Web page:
Friday, January 9, 2015

“The Theory of Everything”: A Science Movie about Marriage

In this biopic of cosmologist Stephen Hawking based on his wife Jane’s memoir, Jane explains her husband’s all-encompassing goal: to unify quantum mechanics with Einstein’s theory of general relativity.

Spearing a pea with one fork and a potato with another, she says that the physics for small particles (electrons, atoms) and the physics for large bodies (planets, suns, galaxies) are currently unreconciled. The laws of the pea don’t apply to the potato or vice versa.

My husband, Jane says proudly, is seeking a single equation that will explain both.

“The Theory of Everything” succeeds brilliantly because it reconciles the pea and the potato. It takes on the biggest of all topics, cosmology, while making marriage its focus. It does so with such feeling, such love for its characters, that I found myself weeping through much of the latter half.

When did you see a film about cosmology (potatoes) that made you cry for its characters (peas)? Terence Malick’s “The Tree of Life”? Not really.

Jane Hawking is unlike Stephen in at least two ways: She is “C of E” (a believing Church of Englander) and no physicist. When he succumbs to disease while she continues in robust health, the Hawkings seem to have three strikes against them.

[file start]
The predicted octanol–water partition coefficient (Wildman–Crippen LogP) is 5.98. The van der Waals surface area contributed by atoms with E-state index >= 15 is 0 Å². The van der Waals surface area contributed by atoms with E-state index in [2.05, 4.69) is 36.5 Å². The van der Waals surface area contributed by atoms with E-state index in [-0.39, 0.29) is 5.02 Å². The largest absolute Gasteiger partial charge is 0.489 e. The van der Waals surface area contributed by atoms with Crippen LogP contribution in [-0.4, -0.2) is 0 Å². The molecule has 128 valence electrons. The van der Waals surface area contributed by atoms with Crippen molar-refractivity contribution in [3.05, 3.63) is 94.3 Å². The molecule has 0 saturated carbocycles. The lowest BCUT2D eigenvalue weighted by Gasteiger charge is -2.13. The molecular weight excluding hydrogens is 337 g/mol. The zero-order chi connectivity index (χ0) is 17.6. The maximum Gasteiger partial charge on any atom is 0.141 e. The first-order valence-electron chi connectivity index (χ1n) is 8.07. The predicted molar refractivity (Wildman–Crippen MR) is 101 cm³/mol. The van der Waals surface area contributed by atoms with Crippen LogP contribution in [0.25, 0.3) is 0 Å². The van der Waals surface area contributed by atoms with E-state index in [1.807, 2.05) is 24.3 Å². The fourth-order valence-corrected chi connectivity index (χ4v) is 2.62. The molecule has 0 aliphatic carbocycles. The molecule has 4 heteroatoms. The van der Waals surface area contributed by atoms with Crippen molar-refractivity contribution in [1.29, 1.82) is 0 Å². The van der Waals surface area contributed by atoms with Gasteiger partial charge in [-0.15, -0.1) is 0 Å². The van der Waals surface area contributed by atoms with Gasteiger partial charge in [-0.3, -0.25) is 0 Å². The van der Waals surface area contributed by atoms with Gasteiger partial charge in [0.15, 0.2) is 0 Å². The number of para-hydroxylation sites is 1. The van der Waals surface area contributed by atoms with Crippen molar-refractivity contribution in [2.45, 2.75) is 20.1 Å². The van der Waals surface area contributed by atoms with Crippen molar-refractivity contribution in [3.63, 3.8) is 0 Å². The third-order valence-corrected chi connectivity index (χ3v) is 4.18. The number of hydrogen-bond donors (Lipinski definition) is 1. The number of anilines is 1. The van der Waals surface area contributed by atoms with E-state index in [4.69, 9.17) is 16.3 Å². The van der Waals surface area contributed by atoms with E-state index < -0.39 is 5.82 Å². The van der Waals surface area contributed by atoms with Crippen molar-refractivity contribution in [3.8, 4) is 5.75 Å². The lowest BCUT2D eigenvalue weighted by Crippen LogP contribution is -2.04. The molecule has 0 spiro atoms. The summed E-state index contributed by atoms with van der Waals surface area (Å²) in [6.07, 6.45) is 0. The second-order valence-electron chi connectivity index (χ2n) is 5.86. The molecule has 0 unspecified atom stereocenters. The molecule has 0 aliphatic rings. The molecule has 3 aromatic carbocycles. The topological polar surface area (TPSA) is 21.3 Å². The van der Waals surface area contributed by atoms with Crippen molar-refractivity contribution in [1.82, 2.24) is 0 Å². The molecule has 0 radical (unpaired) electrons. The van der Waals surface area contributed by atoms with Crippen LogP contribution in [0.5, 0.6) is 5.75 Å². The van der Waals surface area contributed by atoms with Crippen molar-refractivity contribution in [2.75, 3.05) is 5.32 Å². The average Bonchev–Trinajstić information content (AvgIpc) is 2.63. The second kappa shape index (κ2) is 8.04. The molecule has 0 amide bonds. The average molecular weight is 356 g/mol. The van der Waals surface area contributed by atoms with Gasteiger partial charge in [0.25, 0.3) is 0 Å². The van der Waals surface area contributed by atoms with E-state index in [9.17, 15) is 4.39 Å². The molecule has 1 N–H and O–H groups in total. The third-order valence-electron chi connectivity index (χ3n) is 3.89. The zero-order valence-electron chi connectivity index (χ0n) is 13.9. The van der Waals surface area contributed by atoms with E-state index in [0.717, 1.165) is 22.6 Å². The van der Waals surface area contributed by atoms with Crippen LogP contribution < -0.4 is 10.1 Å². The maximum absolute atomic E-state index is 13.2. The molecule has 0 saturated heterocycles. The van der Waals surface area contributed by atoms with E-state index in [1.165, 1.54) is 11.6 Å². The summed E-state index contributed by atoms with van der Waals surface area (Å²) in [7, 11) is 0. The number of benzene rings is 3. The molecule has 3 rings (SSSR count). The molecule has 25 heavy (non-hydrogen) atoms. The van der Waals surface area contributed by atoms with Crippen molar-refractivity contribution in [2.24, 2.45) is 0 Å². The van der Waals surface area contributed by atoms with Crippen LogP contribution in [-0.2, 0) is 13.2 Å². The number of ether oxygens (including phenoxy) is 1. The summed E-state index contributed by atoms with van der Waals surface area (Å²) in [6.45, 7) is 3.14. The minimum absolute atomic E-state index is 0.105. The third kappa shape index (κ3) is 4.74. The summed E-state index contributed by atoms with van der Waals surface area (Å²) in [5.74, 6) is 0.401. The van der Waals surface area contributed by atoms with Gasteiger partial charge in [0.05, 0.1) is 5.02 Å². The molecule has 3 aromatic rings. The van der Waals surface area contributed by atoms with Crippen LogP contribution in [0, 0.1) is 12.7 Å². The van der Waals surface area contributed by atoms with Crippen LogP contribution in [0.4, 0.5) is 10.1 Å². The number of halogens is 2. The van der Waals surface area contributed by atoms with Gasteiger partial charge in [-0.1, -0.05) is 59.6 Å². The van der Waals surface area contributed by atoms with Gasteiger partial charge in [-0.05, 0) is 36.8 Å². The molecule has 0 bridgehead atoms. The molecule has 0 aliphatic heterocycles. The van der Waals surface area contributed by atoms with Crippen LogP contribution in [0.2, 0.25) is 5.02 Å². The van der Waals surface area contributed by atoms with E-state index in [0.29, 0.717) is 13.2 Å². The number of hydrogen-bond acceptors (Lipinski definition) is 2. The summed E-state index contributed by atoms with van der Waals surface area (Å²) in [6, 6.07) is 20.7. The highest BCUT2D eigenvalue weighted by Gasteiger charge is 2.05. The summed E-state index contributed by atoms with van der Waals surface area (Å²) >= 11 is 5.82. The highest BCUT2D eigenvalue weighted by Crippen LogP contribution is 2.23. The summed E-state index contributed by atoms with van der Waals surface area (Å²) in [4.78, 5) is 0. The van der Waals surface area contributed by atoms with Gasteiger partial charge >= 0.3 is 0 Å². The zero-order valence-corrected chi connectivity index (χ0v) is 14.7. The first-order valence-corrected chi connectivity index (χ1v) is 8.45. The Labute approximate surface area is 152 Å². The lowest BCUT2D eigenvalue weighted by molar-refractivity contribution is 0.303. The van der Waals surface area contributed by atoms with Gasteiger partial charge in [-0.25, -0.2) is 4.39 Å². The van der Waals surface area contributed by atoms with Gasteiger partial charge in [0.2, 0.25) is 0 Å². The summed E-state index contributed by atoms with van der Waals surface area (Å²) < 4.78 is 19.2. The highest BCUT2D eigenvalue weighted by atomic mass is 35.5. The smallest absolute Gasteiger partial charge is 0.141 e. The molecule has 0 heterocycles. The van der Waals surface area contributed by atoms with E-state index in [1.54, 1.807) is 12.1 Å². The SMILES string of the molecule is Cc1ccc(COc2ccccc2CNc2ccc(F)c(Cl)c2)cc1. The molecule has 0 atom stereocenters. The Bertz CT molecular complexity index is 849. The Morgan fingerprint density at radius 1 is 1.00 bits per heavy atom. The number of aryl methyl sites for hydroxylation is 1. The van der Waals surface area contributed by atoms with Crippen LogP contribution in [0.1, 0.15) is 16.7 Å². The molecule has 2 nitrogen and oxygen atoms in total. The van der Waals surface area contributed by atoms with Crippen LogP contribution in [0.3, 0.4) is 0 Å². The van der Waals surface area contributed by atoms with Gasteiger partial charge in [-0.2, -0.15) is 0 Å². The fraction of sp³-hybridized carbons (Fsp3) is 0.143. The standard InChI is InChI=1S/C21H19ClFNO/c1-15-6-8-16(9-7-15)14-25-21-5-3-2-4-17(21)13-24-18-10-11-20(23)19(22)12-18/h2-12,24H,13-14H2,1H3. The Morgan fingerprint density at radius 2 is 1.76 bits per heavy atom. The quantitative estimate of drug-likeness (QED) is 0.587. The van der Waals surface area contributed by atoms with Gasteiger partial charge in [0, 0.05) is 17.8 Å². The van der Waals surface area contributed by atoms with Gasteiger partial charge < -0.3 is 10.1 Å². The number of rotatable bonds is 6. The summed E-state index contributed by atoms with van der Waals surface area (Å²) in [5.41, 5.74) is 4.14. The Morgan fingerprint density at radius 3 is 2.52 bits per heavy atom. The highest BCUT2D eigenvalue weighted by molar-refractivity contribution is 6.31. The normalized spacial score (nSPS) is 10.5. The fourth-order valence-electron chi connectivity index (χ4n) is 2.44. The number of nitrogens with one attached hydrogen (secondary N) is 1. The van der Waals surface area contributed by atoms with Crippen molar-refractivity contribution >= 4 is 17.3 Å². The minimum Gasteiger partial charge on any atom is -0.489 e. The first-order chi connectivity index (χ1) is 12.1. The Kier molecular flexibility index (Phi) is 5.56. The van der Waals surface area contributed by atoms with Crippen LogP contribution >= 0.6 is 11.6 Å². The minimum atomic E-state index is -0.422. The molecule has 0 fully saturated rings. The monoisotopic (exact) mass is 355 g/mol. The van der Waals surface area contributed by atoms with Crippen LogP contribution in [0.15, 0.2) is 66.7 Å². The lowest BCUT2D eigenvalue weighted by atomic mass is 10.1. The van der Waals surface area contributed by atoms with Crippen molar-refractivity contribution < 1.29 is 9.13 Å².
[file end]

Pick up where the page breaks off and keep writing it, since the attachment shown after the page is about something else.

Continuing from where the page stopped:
But love knows no boundaries—like the universe that Hawking envisions and strives to define. As disease threatens to distance them and another man (Charlie Cox as a widowed musician) enters the family network, the marriage totters but does not dissolve. Together the Hawkings sacrifice, each for the other, in ways that will break your heart, as they did mine.

“The Theory of Everything” succeeds because it’s not about physics but about marriage, and because Eddie Redmayne and Felicity Jones are lovable as Stephen and Jane. Until now, my image of Hawking was that of a brain in a wheelchair with a robotic, synthesized voice. “The Theory of Everything” and the brilliant Redmayne humanize Hawking as a shy, precocious freshman smitten with a girl and a courageous man who is able to keep his wife’s best interest in mind.

In Hawking’s early puppy love for Jane, I remembered the love that kindled my own marriage; and in her devotion to Stephen’s long-term well-being, reciprocated by him in striking ways, I was reminded of what holds a marriage together, in sickness and in health.

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